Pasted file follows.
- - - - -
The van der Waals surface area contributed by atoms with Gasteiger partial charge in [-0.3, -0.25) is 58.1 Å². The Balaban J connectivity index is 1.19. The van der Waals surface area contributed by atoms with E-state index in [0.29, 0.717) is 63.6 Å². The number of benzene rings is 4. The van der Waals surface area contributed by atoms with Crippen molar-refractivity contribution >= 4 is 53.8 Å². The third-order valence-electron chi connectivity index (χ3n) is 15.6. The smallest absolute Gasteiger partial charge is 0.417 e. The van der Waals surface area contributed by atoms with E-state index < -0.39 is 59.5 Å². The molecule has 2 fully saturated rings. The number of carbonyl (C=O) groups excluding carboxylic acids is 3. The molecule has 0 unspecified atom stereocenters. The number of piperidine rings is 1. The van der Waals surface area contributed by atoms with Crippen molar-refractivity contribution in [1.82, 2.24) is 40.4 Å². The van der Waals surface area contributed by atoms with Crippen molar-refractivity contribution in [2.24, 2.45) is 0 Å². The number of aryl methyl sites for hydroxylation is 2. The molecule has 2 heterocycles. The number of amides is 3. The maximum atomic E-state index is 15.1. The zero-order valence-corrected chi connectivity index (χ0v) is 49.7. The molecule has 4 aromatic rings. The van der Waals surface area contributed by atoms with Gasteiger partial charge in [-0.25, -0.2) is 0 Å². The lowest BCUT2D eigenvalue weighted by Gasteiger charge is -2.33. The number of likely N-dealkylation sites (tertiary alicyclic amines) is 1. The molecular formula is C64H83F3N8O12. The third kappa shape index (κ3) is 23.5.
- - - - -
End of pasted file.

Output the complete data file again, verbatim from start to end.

The van der Waals surface area contributed by atoms with Gasteiger partial charge in [-0.3, -0.25) is 58.1 Å². The Balaban J connectivity index is 1.19. The van der Waals surface area contributed by atoms with E-state index in [0.29, 0.717) is 63.6 Å². The number of benzene rings is 4. The van der Waals surface area contributed by atoms with Crippen molar-refractivity contribution >= 4 is 53.8 Å². The third-order valence-electron chi connectivity index (χ3n) is 15.6. The smallest absolute Gasteiger partial charge is 0.417 e. The van der Waals surface area contributed by atoms with E-state index < -0.39 is 59.5 Å². The molecule has 2 fully saturated rings. The number of carbonyl (C=O) groups excluding carboxylic acids is 3. The molecule has 0 unspecified atom stereocenters. The number of piperidine rings is 1. The van der Waals surface area contributed by atoms with Crippen molar-refractivity contribution in [1.82, 2.24) is 40.4 Å². The van der Waals surface area contributed by atoms with Crippen molar-refractivity contribution in [2.24, 2.45) is 0 Å². The number of aryl methyl sites for hydroxylation is 2. The molecule has 2 heterocycles. The number of amides is 3. The maximum atomic E-state index is 15.1. The zero-order valence-corrected chi connectivity index (χ0v) is 49.7. The molecule has 4 aromatic rings. The van der Waals surface area contributed by atoms with Gasteiger partial charge in [-0.25, -0.2) is 0 Å². The lowest BCUT2D eigenvalue weighted by Gasteiger charge is -2.33. The number of likely N-dealkylation sites (tertiary alicyclic amines) is 1. The molecular formula is C64H83F3N8O12. The third kappa shape index (κ3) is 23.5.